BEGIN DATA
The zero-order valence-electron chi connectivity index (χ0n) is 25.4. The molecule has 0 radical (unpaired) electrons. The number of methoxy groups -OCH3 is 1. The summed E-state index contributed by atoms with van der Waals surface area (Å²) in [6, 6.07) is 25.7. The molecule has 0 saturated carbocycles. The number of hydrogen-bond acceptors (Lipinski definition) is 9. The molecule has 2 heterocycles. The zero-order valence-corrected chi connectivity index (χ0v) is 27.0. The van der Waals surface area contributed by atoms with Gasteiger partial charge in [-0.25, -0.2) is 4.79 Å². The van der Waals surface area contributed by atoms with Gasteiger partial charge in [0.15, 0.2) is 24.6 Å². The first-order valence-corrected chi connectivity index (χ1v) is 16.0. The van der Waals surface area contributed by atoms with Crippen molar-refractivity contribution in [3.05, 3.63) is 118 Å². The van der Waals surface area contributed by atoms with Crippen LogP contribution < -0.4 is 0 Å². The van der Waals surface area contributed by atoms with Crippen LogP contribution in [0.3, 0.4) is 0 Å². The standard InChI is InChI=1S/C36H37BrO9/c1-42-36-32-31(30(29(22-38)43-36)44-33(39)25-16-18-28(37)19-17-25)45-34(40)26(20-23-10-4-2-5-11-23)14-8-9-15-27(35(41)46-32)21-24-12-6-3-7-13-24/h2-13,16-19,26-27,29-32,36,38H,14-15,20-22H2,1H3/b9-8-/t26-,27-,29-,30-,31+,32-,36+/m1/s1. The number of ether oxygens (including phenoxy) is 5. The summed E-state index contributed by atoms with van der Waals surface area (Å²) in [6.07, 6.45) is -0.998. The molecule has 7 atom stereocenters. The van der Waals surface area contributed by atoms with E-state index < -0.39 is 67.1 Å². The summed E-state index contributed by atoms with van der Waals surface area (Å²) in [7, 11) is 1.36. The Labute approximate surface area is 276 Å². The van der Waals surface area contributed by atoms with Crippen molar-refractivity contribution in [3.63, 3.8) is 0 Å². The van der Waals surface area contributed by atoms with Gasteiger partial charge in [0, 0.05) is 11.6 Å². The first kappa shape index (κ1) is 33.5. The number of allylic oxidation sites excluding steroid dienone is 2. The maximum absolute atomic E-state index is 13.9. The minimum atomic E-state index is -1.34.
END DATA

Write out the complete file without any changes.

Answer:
The zero-order valence-electron chi connectivity index (χ0n) is 25.4. The molecule has 0 radical (unpaired) electrons. The number of methoxy groups -OCH3 is 1. The summed E-state index contributed by atoms with van der Waals surface area (Å²) in [6, 6.07) is 25.7. The molecule has 0 saturated carbocycles. The number of hydrogen-bond acceptors (Lipinski definition) is 9. The molecule has 2 heterocycles. The zero-order valence-corrected chi connectivity index (χ0v) is 27.0. The van der Waals surface area contributed by atoms with Gasteiger partial charge in [-0.25, -0.2) is 4.79 Å². The van der Waals surface area contributed by atoms with Gasteiger partial charge in [0.15, 0.2) is 24.6 Å². The first-order valence-corrected chi connectivity index (χ1v) is 16.0. The van der Waals surface area contributed by atoms with Crippen molar-refractivity contribution in [3.05, 3.63) is 118 Å². The van der Waals surface area contributed by atoms with Crippen LogP contribution < -0.4 is 0 Å². The van der Waals surface area contributed by atoms with Crippen LogP contribution in [0.3, 0.4) is 0 Å². The standard InChI is InChI=1S/C36H37BrO9/c1-42-36-32-31(30(29(22-38)43-36)44-33(39)25-16-18-28(37)19-17-25)45-34(40)26(20-23-10-4-2-5-11-23)14-8-9-15-27(35(41)46-32)21-24-12-6-3-7-13-24/h2-13,16-19,26-27,29-32,36,38H,14-15,20-22H2,1H3/b9-8-/t26-,27-,29-,30-,31+,32-,36+/m1/s1. The number of ether oxygens (including phenoxy) is 5. The summed E-state index contributed by atoms with van der Waals surface area (Å²) in [6.07, 6.45) is -0.998. The molecule has 7 atom stereocenters. The van der Waals surface area contributed by atoms with E-state index < -0.39 is 67.1 Å². The summed E-state index contributed by atoms with van der Waals surface area (Å²) in [7, 11) is 1.36. The Labute approximate surface area is 276 Å². The van der Waals surface area contributed by atoms with Crippen molar-refractivity contribution in [3.63, 3.8) is 0 Å². The van der Waals surface area contributed by atoms with Gasteiger partial charge in [0, 0.05) is 11.6 Å². The first kappa shape index (κ1) is 33.5. The number of allylic oxidation sites excluding steroid dienone is 2. The maximum absolute atomic E-state index is 13.9. The minimum atomic E-state index is -1.34.